This Sunday is Mother’s Day, and if you feel ambitious, you can make a great breakfast for that special person in your life.
Eggs Benedict would impress any mother. Eggs Florentine contains sautéed spinach as the bed for the poached egg, and the hollandaise sauce is sprinkled with Parmesan cheese and broiled until the cheese is hot and bubbly.
Eggs Chesapeake has crab cakes instead of Canadian bacon. Eggs Benedict Arnold has biscuits instead of English muffins, sausage gravy instead of hollandaise, with poached egg.
If you are in New Orleans, mother might get an Eggs Husarde, which consists of tomato and tasso ham, covered with veal stocked red wine sauce called “marchand de vin,” poached egg, then topped with hollandaise sauce.
Eggs Sardou, also from New Orleans, is the signature dish of Antoine’s. It’s made by filling hollowed-out artichoke bottoms (available at markets in cans) with creamed spinach, topping them with poached eggs and hollandaise. Eggs Provencale consists of thin slices of fried bread with poached eggs, covered with a garlicky Mediterranean tomato sauce.
Here is a recipe for Eggs Benedict. I have silicone poached egg holders which make poaching so easy. But if you do not have them, poaching in vinegar will prevent the egg from spreading. Fresh eggs are important, as old eggs tend to spread out.
Eggs Benedict (Serves 4)
Bring 16 quarts of water to a boil in a tall 6 quart-saucepan over high heat. Add: 2 cups distilled vinegar, 2 teaspoons salt.
Lower heat to medium, bring to simmer.
While swirling the water with a spoon to create a whirlpool, carefully slide into the water: 8 large eggs, cracked into separate bowls.
Poach until just firm, about 3 minutes. Using a slotted spoon remove eggs onto paper-towel lined plate.
In a 12-inch skillet over medium-high heat, add: 8 slices Canadian bacon.
Cook, turning once, until lightly browned. Remove from skillet
Combine in blender: 3 egg yolks, 1 tablespoon plus 1 teaspoon fresh lemon juice, 1/4 teaspoon Tabasco, 1/2 teaspoon salt.
Turn blender to medium speed, slowly drizzle 1 stick of unsalted butter, melted, while motor is still running.
Transfer to a metal bowl or double boiler and keep warm with simmering water underneath. Keep stirring, as you do not want your yolks to coagulate. Otherwise, you will have scrambled eggs.
Pull apart and toast 4 English muffins.
Divide muffins halves between 4 plates, top each half with one slice of Canadian bacon, one poached egg. Spoon 3 tablespoons hollandaise sauce over, and sprinkle with paprika.
Whenever we travel, I try to eat what the locals eat for breakfast. My husband is a good sport, but by the third day, he yearns for an American breakfast. If in Japan, breakfast would be presented on a tray with a bowl of rice, natto, miso soup, some salted vegetables or takuan, and a very small piece of salmon or other fish.
When in India, breakfast consisted of chai, idli, or fermented lentil flour cakes, sambal, a very watery lentil type soup with drumsticks or malungay pods and maybe okra.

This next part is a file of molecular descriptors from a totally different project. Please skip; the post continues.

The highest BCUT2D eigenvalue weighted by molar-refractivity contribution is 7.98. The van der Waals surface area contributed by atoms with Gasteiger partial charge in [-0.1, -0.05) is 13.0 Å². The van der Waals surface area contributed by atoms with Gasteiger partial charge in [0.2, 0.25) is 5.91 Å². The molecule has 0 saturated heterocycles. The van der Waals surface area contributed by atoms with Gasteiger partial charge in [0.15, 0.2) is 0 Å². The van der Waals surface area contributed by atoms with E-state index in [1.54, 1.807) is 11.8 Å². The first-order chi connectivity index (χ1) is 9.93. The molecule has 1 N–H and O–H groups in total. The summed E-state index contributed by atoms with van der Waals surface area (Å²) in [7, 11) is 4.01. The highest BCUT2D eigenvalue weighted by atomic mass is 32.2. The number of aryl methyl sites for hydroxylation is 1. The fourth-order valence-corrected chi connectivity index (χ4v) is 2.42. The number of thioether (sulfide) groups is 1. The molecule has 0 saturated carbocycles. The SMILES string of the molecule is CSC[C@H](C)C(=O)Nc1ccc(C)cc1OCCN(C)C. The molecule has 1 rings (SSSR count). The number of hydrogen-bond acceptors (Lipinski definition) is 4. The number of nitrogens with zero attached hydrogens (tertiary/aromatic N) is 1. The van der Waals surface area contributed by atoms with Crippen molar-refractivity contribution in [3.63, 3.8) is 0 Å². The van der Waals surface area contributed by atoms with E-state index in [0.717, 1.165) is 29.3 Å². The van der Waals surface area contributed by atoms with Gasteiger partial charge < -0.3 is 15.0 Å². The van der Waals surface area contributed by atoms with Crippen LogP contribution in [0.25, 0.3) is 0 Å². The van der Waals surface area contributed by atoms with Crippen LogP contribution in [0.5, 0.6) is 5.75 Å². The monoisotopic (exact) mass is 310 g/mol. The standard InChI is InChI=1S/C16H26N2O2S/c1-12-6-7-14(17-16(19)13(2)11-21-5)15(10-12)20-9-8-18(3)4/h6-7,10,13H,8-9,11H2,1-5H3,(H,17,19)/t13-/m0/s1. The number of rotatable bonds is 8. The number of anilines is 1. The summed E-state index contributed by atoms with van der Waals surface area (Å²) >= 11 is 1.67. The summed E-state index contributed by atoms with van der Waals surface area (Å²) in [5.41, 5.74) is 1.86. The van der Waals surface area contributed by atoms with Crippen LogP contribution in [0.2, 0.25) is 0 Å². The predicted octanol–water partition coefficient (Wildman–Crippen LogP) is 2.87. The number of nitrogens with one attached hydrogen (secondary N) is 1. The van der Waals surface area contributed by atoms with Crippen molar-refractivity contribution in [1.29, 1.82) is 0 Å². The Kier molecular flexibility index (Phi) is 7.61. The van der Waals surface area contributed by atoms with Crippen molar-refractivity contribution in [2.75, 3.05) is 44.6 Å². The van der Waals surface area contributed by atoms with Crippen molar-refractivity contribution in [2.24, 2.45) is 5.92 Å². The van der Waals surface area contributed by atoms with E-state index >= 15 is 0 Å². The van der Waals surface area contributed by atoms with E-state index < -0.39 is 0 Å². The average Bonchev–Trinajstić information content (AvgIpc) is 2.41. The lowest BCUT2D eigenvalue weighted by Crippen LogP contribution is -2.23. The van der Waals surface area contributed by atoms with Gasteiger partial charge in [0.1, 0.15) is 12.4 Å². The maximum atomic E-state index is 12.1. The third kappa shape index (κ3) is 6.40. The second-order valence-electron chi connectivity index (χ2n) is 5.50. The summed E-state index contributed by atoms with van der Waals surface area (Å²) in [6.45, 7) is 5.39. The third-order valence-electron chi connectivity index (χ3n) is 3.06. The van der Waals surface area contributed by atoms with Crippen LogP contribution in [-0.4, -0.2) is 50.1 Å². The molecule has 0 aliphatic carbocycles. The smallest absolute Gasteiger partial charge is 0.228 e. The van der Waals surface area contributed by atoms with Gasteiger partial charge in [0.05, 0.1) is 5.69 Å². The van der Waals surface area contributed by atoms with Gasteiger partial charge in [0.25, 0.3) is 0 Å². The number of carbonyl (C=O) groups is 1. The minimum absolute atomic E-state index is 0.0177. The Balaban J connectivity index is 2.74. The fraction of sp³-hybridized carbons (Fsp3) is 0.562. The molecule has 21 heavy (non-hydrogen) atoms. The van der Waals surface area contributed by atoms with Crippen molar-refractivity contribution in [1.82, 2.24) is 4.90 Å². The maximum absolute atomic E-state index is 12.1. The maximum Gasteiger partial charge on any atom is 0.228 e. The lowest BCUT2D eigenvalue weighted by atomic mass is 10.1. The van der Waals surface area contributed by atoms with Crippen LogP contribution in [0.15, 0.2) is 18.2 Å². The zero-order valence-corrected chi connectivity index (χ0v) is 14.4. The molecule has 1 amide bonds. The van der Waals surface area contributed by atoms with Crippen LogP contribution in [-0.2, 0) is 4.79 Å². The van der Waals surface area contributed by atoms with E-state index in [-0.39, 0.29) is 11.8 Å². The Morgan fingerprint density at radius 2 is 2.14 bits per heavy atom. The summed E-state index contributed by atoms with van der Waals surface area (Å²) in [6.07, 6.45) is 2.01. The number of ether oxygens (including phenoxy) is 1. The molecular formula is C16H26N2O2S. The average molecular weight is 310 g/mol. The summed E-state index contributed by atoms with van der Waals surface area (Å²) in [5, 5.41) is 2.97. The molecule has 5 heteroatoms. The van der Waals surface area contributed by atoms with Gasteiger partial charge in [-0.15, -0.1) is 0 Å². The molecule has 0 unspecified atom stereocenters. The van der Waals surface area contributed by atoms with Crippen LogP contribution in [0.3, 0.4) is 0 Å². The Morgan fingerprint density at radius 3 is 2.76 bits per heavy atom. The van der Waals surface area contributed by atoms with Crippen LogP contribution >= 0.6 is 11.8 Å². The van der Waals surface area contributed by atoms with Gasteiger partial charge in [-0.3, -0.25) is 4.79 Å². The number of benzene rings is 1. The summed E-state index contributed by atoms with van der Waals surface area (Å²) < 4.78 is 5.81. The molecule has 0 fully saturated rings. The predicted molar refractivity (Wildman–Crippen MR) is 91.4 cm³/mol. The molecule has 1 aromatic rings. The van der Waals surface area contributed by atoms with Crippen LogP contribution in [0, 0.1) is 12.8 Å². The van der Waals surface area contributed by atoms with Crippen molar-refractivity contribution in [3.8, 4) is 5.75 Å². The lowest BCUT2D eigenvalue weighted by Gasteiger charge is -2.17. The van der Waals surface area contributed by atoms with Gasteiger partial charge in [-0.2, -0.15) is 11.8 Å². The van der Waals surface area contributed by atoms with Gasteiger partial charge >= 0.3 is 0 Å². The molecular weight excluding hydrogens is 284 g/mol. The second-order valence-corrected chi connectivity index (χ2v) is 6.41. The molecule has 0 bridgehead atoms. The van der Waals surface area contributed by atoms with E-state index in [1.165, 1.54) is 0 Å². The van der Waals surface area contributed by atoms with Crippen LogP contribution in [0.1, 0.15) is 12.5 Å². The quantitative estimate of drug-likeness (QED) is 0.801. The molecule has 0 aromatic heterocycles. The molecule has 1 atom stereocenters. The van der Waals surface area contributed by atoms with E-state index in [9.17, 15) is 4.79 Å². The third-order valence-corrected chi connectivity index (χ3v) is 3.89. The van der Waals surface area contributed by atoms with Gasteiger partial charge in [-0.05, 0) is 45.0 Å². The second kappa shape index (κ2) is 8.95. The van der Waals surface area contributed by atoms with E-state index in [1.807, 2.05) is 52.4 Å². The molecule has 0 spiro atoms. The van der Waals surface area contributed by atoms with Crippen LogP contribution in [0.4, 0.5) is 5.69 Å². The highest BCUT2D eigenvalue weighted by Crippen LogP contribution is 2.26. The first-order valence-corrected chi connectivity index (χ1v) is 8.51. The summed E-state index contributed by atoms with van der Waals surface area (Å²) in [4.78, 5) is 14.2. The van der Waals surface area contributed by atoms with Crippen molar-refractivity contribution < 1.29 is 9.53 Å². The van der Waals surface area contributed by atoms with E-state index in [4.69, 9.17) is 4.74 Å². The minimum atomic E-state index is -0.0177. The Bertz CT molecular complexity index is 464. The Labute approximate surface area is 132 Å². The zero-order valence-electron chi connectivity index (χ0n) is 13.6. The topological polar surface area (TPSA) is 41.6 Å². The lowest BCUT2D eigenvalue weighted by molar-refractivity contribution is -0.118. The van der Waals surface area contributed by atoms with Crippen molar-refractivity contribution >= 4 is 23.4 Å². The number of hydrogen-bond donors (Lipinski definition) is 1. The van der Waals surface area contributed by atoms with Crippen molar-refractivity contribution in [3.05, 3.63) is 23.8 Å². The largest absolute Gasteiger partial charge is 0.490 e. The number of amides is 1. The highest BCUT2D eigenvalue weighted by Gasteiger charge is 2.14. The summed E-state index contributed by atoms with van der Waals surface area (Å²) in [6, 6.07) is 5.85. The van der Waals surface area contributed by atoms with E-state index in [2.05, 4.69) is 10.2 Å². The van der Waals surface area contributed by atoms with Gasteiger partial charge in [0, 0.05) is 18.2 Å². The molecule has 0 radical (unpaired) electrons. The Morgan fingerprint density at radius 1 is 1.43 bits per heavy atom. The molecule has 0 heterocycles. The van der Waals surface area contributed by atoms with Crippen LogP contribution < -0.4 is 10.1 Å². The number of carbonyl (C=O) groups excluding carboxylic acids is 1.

When in Thailand, it would be rice porridge, rice, stir-fried vegetables or a bowl of noodle soup, as it would be in Indonesia and Vietnam. I remember being served Marmite with my toast in England and Vegemite in Australia. Both are a very dark brown yeast extract, similar in smell and taste to the Japanese natto — certainly a taste one needs to acquire.
Food historians are not sure of the origin of Eggs Benedict. One story claims that in 1894 Lemuel Benedict, a Wall Street stockbroker, walked into the Waldorf Hotel in New York and requested two poached eggs, bacon, buttered toast and a pitcher of hollandaise sauce.
The other story is that it was invented at the old Delmonico’s in Manhattan by Chef Charles Ranhofer.
McDonald’s Egg McMuffin was created by Herb Peterson, who was the advertising agent for McDonald’s. He was a personal friend of owner Ray Kroc and in 1961 opened his own McDonald franchise in Santa Barbara. That area had a lot of upscale customers and he wanted to be able to serve a breakfast similar to an Eggs Benedict. But poaching eggs at a fast food restaurant would be too difficult, so a grill-top Teflon mold made the eggs round to fit the English muffins. The Hollandaise sauce was too runny and difficult to make, so cheese replaced it. In 1975, the Egg McMuffin became a breakfast staple.
A new spot to have breakfast or lunch is Paul’s Place, a café at the Pakalana Inn, located near the Hilo Farmers Market on 132 Punahoa St. Paul Cubio and owner Neil Erickson had planned to open a hot dog stand at the entrance of the inn, but after Paul and his wife went on a Mediterranean cruise and the space turned out to too pretty for a hot dog stand, the menu morphed into a wonderful Greek salad, Nicoise Salad, fresh ahi or ono sandwich, and a Hilo Farmers Market Veggie Sandwich. No hot dog on the menu! They are open Tuesday-Saturdays, from 7 a.m. to 3 p.m. so, sorry, you cannot take your mother there this Sunday. Maybe you can go on Saturday.
On Saturday, May 12, Jo Ann Aquirre, president of Hawaii Tea Society, will be at Volcano Garden Arts from 11 a.m. to 3 p.m. She will answer questions about the local teas.